The Latest in Sci-Fi, Fantasy & Horror | Science fiction books

Cosmogramma by Courttia Newland (Canongate, £ 12.99)
Newland’s Second Adventure in Sci-Fi Territories is a rich and diverse collection of short stories. The first, Percipi, a tale of war between humans and their robot servants, may seem like a poor opening choice, written in a style of exposition and warning. But the stories that follow vary in style, tone, and subject matter, from horror stories of alien invasion, social breakdowns, and the fine line between madness and reality, to the more optimistic fantasies of a race. secret of people living under the sea and a connection between space and time travel that could allow someone to redeem the crimes of the past. The final story, which takes place on a regenerated post-human Earth, sends the reader back to the first, projecting it in a different light. Despite all their individual differences, these beautiful stories are in conversation with each other, as well as with the reader.

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The Creators of Love by Aifric Campbell

The Creators of Love by Aifric Campbell (Goldsmiths, £ 19.99)
Campbell’s fourth novel is a suspenseful and plausible road trip into the near future that is published with 14 expert essays in fields ranging from robotics and artificial intelligence to law and ethics. In the fiction Scarlett and Gurl, the main characters are a wealthy tech entrepreneur who returns home for Christmas and the stranded dancer she gives a thumbs up. Scarlett, involved in developing new uses for AI, resists its inclusion in her own life, insisting on hiring a succession of human nannies instead of the iMom her peers rely on. Gurl shares her boyfriend with a sex robot she considers her best friend. These types of future technologies may not be that far away; AI and robotics are already part of our lives. Kate Devlin’s essay begins with “The first thing you know about sex robots is that there are no sex robots,” but then it examines the role of the virtual assistant and reveals that a Japanese company who makes “an AI with an associated projected holographic anime character” has thousands of male clients who would love to marry their virtual assistants. This book, created with the aim of raising awareness of the potential social impacts of developing trends in technology, is food for thought. He deserves attention.

second shooter

Nick Mamatas’ Second Shooter (Solaris, £ 8.99)
Freelance writer Mike Karras specializes in conspiracy theories and travels across America interviewing surviving witnesses of mass murder. Plagued by a radio host who believes Karras is part of a larger plot to make private gun possession illegal, the hapless journalist finds himself running for his life. At first an entertaining thriller, by turns amusing and disturbing in its depiction of contemporary American obsessions and populated with interesting exotic eccentrics, the book takes a turn for the worse when a mishmash of near-magical mysticism is revealed as ” the truth “behind him. all.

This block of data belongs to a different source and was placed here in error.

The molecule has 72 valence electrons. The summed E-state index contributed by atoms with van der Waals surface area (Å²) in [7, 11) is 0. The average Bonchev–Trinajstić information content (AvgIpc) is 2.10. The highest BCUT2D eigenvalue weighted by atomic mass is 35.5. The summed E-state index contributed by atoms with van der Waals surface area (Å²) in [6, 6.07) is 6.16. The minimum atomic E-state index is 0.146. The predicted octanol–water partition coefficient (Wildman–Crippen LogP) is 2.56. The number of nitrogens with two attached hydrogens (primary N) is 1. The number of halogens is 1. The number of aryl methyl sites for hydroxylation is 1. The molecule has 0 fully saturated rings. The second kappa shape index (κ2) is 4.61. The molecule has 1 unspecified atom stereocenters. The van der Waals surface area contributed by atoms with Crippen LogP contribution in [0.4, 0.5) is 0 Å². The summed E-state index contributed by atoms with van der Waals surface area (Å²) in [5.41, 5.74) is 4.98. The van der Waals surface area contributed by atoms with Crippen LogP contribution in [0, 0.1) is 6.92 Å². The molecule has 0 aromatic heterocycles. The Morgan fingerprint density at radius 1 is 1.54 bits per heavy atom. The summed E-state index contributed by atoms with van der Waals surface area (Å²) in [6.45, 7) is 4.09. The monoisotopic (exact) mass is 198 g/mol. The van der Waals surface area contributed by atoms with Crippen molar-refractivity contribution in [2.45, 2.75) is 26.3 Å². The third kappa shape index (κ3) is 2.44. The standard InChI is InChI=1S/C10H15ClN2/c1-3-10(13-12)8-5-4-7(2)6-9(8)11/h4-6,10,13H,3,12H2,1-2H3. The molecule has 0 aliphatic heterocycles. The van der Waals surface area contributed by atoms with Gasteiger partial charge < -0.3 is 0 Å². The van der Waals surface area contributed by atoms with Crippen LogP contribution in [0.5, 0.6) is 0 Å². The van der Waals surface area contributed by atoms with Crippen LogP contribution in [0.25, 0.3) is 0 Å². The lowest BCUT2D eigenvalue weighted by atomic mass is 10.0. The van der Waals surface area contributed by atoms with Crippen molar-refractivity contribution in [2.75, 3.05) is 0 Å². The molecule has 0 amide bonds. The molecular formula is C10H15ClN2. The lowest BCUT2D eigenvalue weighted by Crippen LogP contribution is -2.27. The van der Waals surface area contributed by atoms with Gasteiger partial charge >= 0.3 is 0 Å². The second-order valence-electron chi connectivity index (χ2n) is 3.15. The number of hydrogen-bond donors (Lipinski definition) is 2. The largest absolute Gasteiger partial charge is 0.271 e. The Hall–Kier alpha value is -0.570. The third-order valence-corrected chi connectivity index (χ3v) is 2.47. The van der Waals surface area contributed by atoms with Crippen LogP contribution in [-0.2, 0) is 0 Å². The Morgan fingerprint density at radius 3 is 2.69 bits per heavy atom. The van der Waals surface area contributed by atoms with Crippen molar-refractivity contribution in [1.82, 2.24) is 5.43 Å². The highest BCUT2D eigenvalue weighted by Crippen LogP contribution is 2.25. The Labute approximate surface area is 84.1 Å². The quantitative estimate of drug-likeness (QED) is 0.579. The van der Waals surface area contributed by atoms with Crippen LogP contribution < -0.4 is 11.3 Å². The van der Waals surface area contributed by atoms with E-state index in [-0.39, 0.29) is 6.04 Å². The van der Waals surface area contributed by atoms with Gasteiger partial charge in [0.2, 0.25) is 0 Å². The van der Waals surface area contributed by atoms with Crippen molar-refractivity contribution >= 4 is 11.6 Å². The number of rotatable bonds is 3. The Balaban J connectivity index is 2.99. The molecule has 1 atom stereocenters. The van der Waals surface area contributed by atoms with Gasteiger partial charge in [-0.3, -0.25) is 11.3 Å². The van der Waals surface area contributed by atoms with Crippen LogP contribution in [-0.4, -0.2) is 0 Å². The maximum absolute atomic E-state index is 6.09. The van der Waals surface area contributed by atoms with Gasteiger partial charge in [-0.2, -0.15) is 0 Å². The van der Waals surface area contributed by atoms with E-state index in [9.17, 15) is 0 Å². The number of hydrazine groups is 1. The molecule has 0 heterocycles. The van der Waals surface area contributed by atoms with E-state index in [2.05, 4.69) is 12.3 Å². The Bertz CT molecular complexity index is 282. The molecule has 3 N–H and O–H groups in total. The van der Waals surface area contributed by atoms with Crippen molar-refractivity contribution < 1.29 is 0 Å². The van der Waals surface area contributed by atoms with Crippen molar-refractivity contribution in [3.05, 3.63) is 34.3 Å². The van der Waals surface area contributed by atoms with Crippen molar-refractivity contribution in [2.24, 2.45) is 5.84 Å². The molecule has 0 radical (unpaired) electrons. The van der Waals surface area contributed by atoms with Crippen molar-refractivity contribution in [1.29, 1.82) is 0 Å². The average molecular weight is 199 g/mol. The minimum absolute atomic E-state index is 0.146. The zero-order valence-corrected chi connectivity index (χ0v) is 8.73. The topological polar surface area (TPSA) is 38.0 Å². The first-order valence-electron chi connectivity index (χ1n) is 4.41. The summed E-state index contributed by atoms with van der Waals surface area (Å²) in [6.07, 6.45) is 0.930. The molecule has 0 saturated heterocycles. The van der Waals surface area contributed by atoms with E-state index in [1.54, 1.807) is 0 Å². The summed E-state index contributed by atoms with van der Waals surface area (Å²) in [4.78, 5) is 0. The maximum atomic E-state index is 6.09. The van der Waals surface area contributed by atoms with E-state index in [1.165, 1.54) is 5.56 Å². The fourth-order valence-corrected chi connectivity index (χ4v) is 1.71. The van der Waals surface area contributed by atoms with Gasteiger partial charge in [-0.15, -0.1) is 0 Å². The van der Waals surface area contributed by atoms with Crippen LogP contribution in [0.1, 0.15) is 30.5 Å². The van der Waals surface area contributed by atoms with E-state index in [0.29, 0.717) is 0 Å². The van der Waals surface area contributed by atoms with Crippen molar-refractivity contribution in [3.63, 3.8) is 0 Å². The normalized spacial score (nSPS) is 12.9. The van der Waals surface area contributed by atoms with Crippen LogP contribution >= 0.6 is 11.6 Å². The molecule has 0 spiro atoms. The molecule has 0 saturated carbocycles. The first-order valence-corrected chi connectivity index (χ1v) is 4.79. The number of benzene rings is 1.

Parents deceased by Lucie McKnight Hardy

Deceased parents by Lucie McKnight Hardy (Dead ink, £ 9.99)
Following on from his impressive debut novel Water Shall Refuse Them (2019), this collection of short stories confirms the author’s reputation in the field of literary horror. The title story is a miniature Gothic novel with a sensibility reminiscent of Carson McCullers or Flannery O’Connor, but set in rural Wales in the early 1960s. Iris, the young narrator, has never been there beyond the grounds of her house, existing half in a realm of fantasy and ritual featuring her deceased parents, and half in the house run by her monstrous mother and Cook as a home for single mothers. Most of the shorter stories could be described as domestic horror, often featuring women driven to an act of madness by grief, intimidation, or male indifference. Painful, sometimes memorable, they make reading uncomfortable.

Under the Whispering Door by TJ Klune

Under the Whispering Door by TJ Klune (Tor, £ 16.99)
No one has mourned the unexpected death of successful and hard-line lawyer Wallace Price. He devoted himself to his work, with no room for his friends or family. Due to a problem with the generally smooth passage of spirits into the afterlife, Wallace attends his own funeral and learns that no one loves him. It’s almost as hard to come to terms with as the fact that death is final and all of his skill at arguing won’t bring him back to life. He is told that he will have some adaptation time before going through the titular door: he can stay like a ghost at Charon’s Crossing, the tea room run by Hugo, the ferryman, and his assistant Mei, a grim reaper. recently graduated. Only they and the other resident ghosts can see Wallace, whose hard heart softens in their company. It’s a whimsical, warm fantasy that suggests it’s never too late to make a positive change in life – or afterwards.